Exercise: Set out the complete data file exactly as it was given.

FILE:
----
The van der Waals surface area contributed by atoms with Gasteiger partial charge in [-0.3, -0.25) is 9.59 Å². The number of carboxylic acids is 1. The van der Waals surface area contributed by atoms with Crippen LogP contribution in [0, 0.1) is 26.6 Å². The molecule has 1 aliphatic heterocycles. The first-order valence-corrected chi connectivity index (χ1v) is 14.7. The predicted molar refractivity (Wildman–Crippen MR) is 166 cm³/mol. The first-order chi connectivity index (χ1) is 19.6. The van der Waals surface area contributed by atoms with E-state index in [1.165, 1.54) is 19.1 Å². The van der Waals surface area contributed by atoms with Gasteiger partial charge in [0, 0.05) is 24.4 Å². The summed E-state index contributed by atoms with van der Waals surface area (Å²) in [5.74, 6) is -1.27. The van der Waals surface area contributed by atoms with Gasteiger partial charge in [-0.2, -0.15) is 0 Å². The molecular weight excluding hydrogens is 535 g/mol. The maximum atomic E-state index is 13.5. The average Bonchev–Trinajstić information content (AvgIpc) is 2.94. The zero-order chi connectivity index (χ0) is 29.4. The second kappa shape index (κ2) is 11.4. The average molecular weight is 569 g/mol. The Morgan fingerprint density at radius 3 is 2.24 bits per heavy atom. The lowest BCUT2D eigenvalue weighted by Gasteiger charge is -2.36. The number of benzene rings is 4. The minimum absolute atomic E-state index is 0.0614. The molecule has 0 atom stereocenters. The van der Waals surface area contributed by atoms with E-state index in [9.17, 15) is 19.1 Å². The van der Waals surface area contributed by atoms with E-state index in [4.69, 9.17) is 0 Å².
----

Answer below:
The van der Waals surface area contributed by atoms with Gasteiger partial charge in [-0.3, -0.25) is 9.59 Å². The number of carboxylic acids is 1. The van der Waals surface area contributed by atoms with Crippen LogP contribution in [0, 0.1) is 26.6 Å². The molecule has 1 aliphatic heterocycles. The first-order valence-corrected chi connectivity index (χ1v) is 14.7. The predicted molar refractivity (Wildman–Crippen MR) is 166 cm³/mol. The first-order chi connectivity index (χ1) is 19.6. The van der Waals surface area contributed by atoms with E-state index in [1.165, 1.54) is 19.1 Å². The van der Waals surface area contributed by atoms with Gasteiger partial charge in [0, 0.05) is 24.4 Å². The summed E-state index contributed by atoms with van der Waals surface area (Å²) in [5.74, 6) is -1.27. The van der Waals surface area contributed by atoms with Gasteiger partial charge in [-0.2, -0.15) is 0 Å². The molecular weight excluding hydrogens is 535 g/mol. The maximum atomic E-state index is 13.5. The average Bonchev–Trinajstić information content (AvgIpc) is 2.94. The zero-order chi connectivity index (χ0) is 29.4. The second kappa shape index (κ2) is 11.4. The average molecular weight is 569 g/mol. The Morgan fingerprint density at radius 3 is 2.24 bits per heavy atom. The lowest BCUT2D eigenvalue weighted by Gasteiger charge is -2.36. The number of benzene rings is 4. The minimum absolute atomic E-state index is 0.0614. The molecule has 0 atom stereocenters. The van der Waals surface area contributed by atoms with E-state index in [9.17, 15) is 19.1 Å². The van der Waals surface area contributed by atoms with E-state index in [4.69, 9.17) is 0 Å².